Further biological/linguistic parallels?
amnfn at well.com
Tue Mar 28 21:00:19 UTC 2006
Was it you who mentioned that some related species of bees are social and
have specialized functions, while others live alone and carry on all
If so, what effect on communicative behavior does socialization or lack
thereof have? Do loner bees still dance the dance that helps locate
sources of nectar? Is the dance intentional and manipulative or is it
merely expressive and involuntary?
One of the often unspoken assumptions of grammaticalization theory is that
human language developed from intentional signals meant to manipulate the
behavior of others, as opposed to involuntary vocalizations and gestures
that served an expressive function for the individual which just happened
to be useful to others in acquiring information from the speaker.
Dr. Aya Katz, Inverted-A, Inc, P.O. Box 267, Licking, MO
On Tue, 28 Mar 2006, jess tauber wrote:
> Another possible parallel between biological and linguistic processes was brought to mind today by another newsfeed piece- 'Scientists Discover Interplay Between Genes And Viruses In Tiny Ocean Plankton' (http://www.sciencedaily.com/releases/2006/03/060328083400.htm).
> Apparently in the ocean lower planktonic species are constantly updating their genetic makeup not just through random mutation or sexual exchange, but by massive turnover mediated by seaborne viruses. One big happy genetic near-continuum.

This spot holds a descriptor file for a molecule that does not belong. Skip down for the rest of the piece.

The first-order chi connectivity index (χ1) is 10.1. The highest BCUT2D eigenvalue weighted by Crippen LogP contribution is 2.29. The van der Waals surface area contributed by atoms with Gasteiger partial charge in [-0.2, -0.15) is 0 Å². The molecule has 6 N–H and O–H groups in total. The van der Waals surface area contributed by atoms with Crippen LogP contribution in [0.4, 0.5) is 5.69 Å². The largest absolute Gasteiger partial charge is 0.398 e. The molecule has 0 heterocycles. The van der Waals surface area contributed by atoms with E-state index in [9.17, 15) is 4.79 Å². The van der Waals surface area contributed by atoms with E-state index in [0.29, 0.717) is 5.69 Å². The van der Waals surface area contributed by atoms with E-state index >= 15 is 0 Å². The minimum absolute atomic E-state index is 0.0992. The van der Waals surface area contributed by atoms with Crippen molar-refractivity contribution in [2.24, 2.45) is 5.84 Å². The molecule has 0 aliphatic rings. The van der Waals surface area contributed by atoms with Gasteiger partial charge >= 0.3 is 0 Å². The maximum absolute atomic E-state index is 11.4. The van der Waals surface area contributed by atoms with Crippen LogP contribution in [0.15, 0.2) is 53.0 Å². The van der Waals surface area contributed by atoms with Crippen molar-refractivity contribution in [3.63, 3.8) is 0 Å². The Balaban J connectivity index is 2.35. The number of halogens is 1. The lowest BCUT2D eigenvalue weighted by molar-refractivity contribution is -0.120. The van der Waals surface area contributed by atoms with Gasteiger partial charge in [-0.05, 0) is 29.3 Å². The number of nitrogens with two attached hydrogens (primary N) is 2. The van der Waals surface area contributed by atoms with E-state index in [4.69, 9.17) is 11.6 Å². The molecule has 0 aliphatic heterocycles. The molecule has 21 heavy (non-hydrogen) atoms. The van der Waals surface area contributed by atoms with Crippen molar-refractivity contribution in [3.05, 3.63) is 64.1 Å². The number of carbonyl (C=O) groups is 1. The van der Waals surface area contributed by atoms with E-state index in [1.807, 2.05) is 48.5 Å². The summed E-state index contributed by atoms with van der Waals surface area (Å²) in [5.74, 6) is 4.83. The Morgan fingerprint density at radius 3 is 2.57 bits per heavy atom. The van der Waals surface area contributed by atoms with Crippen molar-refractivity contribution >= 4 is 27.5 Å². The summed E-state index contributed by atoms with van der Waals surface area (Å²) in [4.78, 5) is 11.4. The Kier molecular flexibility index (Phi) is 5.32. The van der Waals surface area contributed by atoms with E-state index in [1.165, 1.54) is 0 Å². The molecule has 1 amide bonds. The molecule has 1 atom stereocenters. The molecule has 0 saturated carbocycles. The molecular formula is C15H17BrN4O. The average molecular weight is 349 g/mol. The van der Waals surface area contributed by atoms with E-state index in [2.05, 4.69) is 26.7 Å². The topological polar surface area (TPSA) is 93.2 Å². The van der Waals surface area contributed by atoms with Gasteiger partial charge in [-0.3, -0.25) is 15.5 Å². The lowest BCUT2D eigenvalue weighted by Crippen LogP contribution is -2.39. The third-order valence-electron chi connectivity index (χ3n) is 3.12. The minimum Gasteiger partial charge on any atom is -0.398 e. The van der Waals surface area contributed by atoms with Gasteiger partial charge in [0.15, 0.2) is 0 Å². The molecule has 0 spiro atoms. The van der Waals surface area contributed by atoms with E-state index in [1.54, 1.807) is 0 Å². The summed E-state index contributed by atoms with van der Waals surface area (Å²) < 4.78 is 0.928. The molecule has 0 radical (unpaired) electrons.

> In a way, this very much resembles the sorts of areal clusters of (politically independent) languages (such as in the North American Pacific Northwest, or aboriginal Australia) that can wreak havoc with nice clean historical genetic analyses, where form/structure borrowing may be extreme.
> The organisms in question are not known for very sophisticated immunity-type reactions to outside gene insertion, unlike higher ones that get most of their variability from internal recombination and mutation. But this adds tp a point I tried to make in earlier posts that the big generalized 'cosmopolitan' societies tend to internally differentiate and thus control their own development- whereas smaller specialized ones tend to be more at the mercy of outside forces.
> Other factors such as environmental compartmentalization, may also contribute to continuum/isolation effects which in linguistics can be modeled using areal groupings versus branching tree models.
> Jess Tauber
> phonosemantics at earthlink.net
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